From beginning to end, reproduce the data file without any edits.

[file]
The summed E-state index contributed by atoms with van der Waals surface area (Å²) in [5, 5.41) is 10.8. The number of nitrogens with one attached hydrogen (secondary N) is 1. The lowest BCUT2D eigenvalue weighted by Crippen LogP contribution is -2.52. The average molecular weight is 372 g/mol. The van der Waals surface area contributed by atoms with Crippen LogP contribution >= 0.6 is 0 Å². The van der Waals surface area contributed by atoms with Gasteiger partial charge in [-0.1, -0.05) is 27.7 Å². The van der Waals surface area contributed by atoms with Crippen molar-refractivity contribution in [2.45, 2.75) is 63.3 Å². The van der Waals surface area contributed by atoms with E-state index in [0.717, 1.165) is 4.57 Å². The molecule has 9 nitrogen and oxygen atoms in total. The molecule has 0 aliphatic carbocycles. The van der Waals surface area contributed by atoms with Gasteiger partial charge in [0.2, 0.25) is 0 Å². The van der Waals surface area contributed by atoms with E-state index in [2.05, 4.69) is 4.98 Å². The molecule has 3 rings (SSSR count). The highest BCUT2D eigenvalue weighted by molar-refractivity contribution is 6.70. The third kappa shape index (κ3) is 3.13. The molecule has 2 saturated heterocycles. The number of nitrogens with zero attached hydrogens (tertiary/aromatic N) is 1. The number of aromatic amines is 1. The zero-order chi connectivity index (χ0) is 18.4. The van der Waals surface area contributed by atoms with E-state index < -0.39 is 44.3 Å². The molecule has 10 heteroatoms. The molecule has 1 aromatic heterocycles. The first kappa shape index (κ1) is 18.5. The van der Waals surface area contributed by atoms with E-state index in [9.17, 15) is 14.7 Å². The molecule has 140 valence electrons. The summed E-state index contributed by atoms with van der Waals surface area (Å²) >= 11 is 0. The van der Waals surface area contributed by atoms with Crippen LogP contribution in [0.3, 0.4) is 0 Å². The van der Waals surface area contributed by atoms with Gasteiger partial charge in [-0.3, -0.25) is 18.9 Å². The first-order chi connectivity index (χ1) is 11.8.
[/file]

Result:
The summed E-state index contributed by atoms with van der Waals surface area (Å²) in [5, 5.41) is 10.8. The number of nitrogens with one attached hydrogen (secondary N) is 1. The lowest BCUT2D eigenvalue weighted by Crippen LogP contribution is -2.52. The average molecular weight is 372 g/mol. The van der Waals surface area contributed by atoms with Crippen LogP contribution >= 0.6 is 0 Å². The van der Waals surface area contributed by atoms with Gasteiger partial charge in [-0.1, -0.05) is 27.7 Å². The van der Waals surface area contributed by atoms with Crippen molar-refractivity contribution in [2.45, 2.75) is 63.3 Å². The van der Waals surface area contributed by atoms with E-state index in [0.717, 1.165) is 4.57 Å². The molecule has 9 nitrogen and oxygen atoms in total. The molecule has 0 aliphatic carbocycles. The van der Waals surface area contributed by atoms with Gasteiger partial charge in [0.2, 0.25) is 0 Å². The van der Waals surface area contributed by atoms with E-state index in [2.05, 4.69) is 4.98 Å². The molecule has 3 rings (SSSR count). The highest BCUT2D eigenvalue weighted by molar-refractivity contribution is 6.70. The third kappa shape index (κ3) is 3.13. The molecule has 2 saturated heterocycles. The number of nitrogens with zero attached hydrogens (tertiary/aromatic N) is 1. The number of aromatic amines is 1. The zero-order chi connectivity index (χ0) is 18.4. The van der Waals surface area contributed by atoms with E-state index < -0.39 is 44.3 Å². The molecule has 10 heteroatoms. The molecule has 1 aromatic heterocycles. The first kappa shape index (κ1) is 18.5. The van der Waals surface area contributed by atoms with E-state index in [9.17, 15) is 14.7 Å². The molecule has 140 valence electrons. The summed E-state index contributed by atoms with van der Waals surface area (Å²) >= 11 is 0. The van der Waals surface area contributed by atoms with Crippen LogP contribution in [0.3, 0.4) is 0 Å². The van der Waals surface area contributed by atoms with Gasteiger partial charge in [-0.3, -0.25) is 18.9 Å². The first-order chi connectivity index (χ1) is 11.8.